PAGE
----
Wednesday, February 03, 2010


I made some marmalade the other day.

One of my resolutions for 2010 is to get round to all the things I've been saying I'd like to do, and last year I even went as far as buying the oranges before I got distracted by something else.

This year though, I set aside a whole morning. It was one of the best things I've done for a long time. Not least because I couldn't take short cuts. I couldn't hurry the process along, or do three hundred other things at the same time, or take short cuts. I had to concentrate on what was in front of me, and of course, as I did, new ideas came. I kept pushing them to one side though, and just keep enjoying the senses - the smells, the textures, the alchemy of the process.

And now, as an added benefit, every time I look in my cupboard, I get a thrill of providing for other people (and me!). It's something basic, and a little bit beautiful.

I hope Gillian Allnutt won't mind me borrowing her wonderful poem to accompany some of my pictures.

The Makings of Marmalade
Gillian Allnutt

unripe oranges in silk-lined sacks
sow-bristle brushes
china jugs of orange-washing water

one big bowl
pith-paring knives, one for each woman

a mountain of sugar, poured slowly
a small Sevillian well

songsheets against the tedium, in parts
pine cones for burning

silver spoons for licking up the lost bits
a seven-gallon pot
a waxed circle, a sellophane circle, elastic
small pieces of toast

And here's the recipe I used from the Abel and Cole website, trusty provider of most things that taste good in the Salway household!

Seville Orange Marmalade

The simplest and best-flavoured marmalade!

1 kg oranges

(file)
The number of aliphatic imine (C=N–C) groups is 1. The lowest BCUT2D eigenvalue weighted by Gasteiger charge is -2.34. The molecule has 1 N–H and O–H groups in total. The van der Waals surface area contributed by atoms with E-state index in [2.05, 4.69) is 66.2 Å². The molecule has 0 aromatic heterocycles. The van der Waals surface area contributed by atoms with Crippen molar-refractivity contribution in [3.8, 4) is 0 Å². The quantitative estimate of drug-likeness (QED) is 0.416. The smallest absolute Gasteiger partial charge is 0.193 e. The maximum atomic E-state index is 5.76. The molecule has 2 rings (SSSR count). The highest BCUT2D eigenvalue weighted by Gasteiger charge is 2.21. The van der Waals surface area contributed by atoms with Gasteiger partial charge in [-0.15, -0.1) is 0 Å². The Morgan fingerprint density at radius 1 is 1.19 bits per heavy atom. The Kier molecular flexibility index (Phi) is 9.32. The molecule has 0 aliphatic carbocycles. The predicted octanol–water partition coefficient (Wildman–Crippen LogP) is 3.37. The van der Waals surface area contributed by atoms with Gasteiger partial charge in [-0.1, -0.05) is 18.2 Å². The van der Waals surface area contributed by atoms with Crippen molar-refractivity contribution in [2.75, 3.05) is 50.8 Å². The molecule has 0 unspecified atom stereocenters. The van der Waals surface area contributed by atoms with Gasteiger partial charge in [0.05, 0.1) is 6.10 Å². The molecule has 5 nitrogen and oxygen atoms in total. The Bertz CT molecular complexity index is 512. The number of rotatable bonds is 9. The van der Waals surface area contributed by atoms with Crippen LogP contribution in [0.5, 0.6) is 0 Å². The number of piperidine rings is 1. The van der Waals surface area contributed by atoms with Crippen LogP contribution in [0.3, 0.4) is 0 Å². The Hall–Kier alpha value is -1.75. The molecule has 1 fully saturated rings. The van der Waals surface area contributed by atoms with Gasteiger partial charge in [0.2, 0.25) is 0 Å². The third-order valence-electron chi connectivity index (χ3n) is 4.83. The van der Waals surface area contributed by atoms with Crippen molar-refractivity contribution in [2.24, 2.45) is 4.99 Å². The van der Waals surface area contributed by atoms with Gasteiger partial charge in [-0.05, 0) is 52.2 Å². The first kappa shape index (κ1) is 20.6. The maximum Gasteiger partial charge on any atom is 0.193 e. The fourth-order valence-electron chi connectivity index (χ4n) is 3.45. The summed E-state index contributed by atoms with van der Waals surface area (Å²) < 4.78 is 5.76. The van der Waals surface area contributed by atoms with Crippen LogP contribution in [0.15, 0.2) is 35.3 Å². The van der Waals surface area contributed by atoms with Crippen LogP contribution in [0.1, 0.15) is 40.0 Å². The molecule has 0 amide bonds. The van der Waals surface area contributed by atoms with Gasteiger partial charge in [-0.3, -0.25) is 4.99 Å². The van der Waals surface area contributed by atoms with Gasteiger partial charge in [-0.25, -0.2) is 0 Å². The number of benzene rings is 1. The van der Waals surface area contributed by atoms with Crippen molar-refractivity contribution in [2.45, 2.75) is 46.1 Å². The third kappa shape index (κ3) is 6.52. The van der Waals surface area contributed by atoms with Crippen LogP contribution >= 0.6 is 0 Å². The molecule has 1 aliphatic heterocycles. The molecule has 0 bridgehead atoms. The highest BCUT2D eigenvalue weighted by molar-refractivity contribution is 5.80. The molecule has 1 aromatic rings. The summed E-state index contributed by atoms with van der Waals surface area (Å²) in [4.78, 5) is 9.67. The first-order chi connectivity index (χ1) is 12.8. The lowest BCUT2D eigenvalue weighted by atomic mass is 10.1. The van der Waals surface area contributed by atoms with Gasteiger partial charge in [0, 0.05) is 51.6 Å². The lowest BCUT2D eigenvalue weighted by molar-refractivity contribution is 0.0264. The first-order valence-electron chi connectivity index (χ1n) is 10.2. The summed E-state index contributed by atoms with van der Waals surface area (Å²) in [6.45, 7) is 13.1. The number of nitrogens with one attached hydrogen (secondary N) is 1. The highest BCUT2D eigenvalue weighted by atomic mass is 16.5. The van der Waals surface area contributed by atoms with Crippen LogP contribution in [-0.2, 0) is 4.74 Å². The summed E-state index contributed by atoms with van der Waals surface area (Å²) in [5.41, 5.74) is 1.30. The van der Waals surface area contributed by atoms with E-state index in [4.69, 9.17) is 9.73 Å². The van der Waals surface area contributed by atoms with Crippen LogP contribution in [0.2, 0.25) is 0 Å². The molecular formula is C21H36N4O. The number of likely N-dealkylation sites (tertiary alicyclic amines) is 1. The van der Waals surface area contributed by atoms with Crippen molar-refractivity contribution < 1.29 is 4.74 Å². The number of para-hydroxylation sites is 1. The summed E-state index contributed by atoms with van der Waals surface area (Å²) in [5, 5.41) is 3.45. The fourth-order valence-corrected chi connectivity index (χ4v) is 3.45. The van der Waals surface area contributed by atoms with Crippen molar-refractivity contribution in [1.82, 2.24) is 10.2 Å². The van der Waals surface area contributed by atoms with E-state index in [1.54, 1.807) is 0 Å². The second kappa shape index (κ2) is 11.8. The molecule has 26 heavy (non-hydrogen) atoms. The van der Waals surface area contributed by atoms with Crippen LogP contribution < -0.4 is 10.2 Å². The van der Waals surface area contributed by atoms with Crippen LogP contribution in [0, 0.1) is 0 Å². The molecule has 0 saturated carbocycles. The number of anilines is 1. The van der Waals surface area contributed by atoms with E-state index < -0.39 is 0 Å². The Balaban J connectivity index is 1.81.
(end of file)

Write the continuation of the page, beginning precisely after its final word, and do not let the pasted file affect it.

a lemon or two if you have them
2 kg granulated sugar (don't worry, you won't be eating it all at once!)
2 ½ litres water
muslin square and some string

Cut the oranges and lemon in half, then squeeze out all the juice into a jug and set it aside. Next you need to get what's left of the oranges and scrape out all the pips and the pith (the white stuff on the inside of the skin) and put it onto the square of muslin cloth. This may sound like a fiddly job, but the pith and pips contain a lot of pectin, and pectin is what allows the marmalade to set, so the more of the orange you can use the better; you don't have to get every last shred of the pith though! Using a long piece of string, tie up the cloth to make a bag containing the pips and pith. You should just be left with the skin, which needs chopping finely.

How to cook it:

Put the water in a big pan, and add the juice from the oranges and lemons. Tie the muslin bag to the handle of the pan and allow it to bob in the water. Add the orange peel to the water and simmer for two hours until the peel is totally soft. Remove the little muslin bag and pour the sugar into the pan. Allow the sugar to dissolve completely (it needs to dissolve properly over a low heat so it doesn’t burn later).

Turn up the hob temperature to a high heat, then squeeze the muslin bag out into the pan and stir in the liquid (ie the pectin) that comes out. Cook the marmalade at this temperature for 10-15 minutes, then check whether it sets by putting a small blob on a cold surface like a chilled plate or even an ice cube! You'll know it's set if it goes wrinkly when you push it with your finger. If it doesn’t then keep cooking it for a few more minutes, checking it again every so often.

Once it's done, leave the marmalade to settle for quarter of an hour. While you're waiting you can sterilise some jars by putting them in a big pan of boiling water for a few minutes. Dry the jars, but before they cool, spoon in the marmalade and seal them straight away! Keep the marmalade in a cool dark place once you’ve finished, then invite some people over for brunch to show it off!


jem said...

Oh well done Sarah. I was just reading and thinking about the value of doing things slowly and with great sensory focus - and here is a concrete example of it.

DJ Kirkby said...

Thank you so much for sharing this recipe and the link back to the webiste. I will be making some this year. And, thinking of that lovely poem as I do.

womagwriter said...

Yep, that's the same recipe we use. Hubby makes marmalade every year. I hate the stuff!

Well done for getting round to making it though.